White picket fences are draped with bunting, roses are in bloom and flags are flying.

But with the Fourth of July parade and fireworks cancelled, downtown Edgartown won’t be the same this weekend.

“It’s definitely a little different this Fourth of July,” said assistant town administrator Kristy Rose, a key parade organizer who in recent years has become a fixture in the festivities, when thousands ordinarily stream into town for the holiday events. “It’s going to be so quiet this year,” Ms. Rose said.

But she said there will be plenty of Americana throughout downtown Edgartown. And on Saturday the town will swap the educational safety banner across Main street for one with a Fourth of July theme.

The Martha’s Vineyard Peace Council will hold a silent vigil at Memorial Park in Edgartown. — Ray Ewing

And while protecting public health during the pandemic continues to be the central theme this year, there will be a handful of smaller events in Edgartown and around the Island for the holiday.

Beginning at 9 a.m Saturday, the American Legion Post 186 will hold a wreath laying ceremony at the three veteran memorials in front of the Edgartown courthouse.

“It’s going to be a quick and quiet ceremony to remember the veterans we lost this year,” said Joe Sollitto, grand marshal for the parade who will lead the wreath laying. “This is something we felt we should do to commemorate the Fourth of July.”

At 10 a.m., the Martha’s Vineyard Peace Council will hold a silent vigil at Memorial Park in Edgartown. The council has had a float in the parade for many years. This year instead, members will hold posters and signs that advocate for peace on the planet and justice for all.

“It’s kind of a stationary parade,” said Bruce Nevin, a member of the Peace Council. “There is a lot of conflict in the country today, and that is what we mean that there is a need to heal, to be and act as one country, as one community.”

Mr. Nevin said all participants must wear masks and practice social distancing. He underscored that the event is not a protest. “It is about what we all have in common,” he said.

But come 5 p.m. on Saturday, there will in fact be a parade — a small one with a big heart.

Events have been drastically scaled-back. — Ray Ewing

Two World War II veterans, Bob Falkenberg and Herb Foster, plan to drive the parade route — from the school down Main street — to honor members of the armed forces who gave their lives for the country. The two veterans will “step off” in Mr. Foster’s Jeep at 5 p.m. — the traditional start time for the parade — with an escort from Edgartown police.

“We felt we had to do something for the guys and the women who are no longer with us,” Mr. Foster said. “To let all those that are not here know we have not forgotten them.”

Other events include a Saturday morning parade in Aquinnah honoring essential workers that steps off at 10 a.m. on Moshup Trail and Old South Road. Participants are encouraged to decorate their vehicles, with the best float winning a prize. MVY Radio will air a special parade soundtrack at 88.7 FM.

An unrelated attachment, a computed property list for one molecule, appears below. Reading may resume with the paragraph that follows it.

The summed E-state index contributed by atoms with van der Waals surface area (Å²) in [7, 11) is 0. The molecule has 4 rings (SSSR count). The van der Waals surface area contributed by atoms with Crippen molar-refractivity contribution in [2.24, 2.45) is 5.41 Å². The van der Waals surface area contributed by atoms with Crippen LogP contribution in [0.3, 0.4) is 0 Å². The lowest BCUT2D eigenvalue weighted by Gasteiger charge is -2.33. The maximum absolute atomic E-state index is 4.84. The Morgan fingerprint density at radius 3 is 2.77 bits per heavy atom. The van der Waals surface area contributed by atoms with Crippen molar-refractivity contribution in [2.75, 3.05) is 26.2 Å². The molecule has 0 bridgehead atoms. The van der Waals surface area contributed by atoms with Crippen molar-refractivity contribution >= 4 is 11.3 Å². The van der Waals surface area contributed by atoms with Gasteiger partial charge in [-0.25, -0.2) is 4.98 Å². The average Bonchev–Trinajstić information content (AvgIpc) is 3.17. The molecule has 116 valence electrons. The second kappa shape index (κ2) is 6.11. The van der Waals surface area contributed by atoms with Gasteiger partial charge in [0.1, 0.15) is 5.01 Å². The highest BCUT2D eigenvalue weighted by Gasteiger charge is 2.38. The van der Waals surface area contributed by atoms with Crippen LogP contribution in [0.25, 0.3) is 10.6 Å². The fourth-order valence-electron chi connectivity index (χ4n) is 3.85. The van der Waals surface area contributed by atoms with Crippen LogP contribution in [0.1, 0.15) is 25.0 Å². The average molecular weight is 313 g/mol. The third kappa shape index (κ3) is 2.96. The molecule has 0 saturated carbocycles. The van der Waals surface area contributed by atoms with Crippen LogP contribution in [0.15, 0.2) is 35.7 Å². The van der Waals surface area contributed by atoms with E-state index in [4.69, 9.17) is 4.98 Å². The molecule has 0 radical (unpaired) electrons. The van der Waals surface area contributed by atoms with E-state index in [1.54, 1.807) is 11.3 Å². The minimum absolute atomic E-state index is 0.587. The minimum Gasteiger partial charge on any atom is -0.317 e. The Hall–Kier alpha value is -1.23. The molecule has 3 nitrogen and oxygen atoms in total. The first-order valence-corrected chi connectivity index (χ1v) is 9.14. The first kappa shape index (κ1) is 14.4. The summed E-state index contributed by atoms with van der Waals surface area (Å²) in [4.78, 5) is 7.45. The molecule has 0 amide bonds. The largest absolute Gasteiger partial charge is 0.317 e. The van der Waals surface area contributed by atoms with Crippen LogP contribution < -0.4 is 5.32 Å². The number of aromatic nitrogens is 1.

The Renaissance House will continue its tradition of reading the Frederick Douglass speech “What to the Slave is the Fourth of July?” which will be streamed on MVTV and other outlets instead of being read aloud at the Inkwell Beach in Oak Bluffs.

“It’s a nice way to celebrate the Fourth because it has a sense of meaning to it. It’s a real sense of history, naked history, without adorning it,” said Renaissance House founder Abigail McGrath.

Downtown Edgartown won’t be the same this weekend. — Ray Ewing

Meanwhile, despite drastically scaled-back events, at mid-week the Island was gearing up for a bustling weekend.

Steamship Authority spokesman Sean Driscoll reported ferry reservations for cars were nearly sold out, with a few openings available late on the night of the Fourth.

At the Martha’s Vineyard Airport, traffic is picking up, according to assistant manager Geoffrey Freeman.

“Traffic has increased overall at the airport, commercially and privately,” Mr. Freeman said. He said JetBlue began limited service Tuesday, while American Airlines begins flying to the Vineyard on July 19, and Delta will begin limited service on July 26.

Harbors too are reporting sold-out reservations for moorings.

“Everybody on the Cape that has a boat is trying to get here,” Edgartown harbor master Charlie Blair said. “They’ve been cooped up for too long and are trying to get out of the house.”

Anticipating an uptick in amateur fireworks displays along with noise complaints, down-Island police departments are putting on additional coverage for the weekend.

“We are increasing our coverage, in large part because we don’t know what to expect,” said Tisbury police chief Mark Saloio. “We plan on having a safe weekend, but it is certainly going to be strange.”

As for the cancelled fireworks, Mr. Blair had an alternative idea.

“We’ll do it on Zoom,” he said.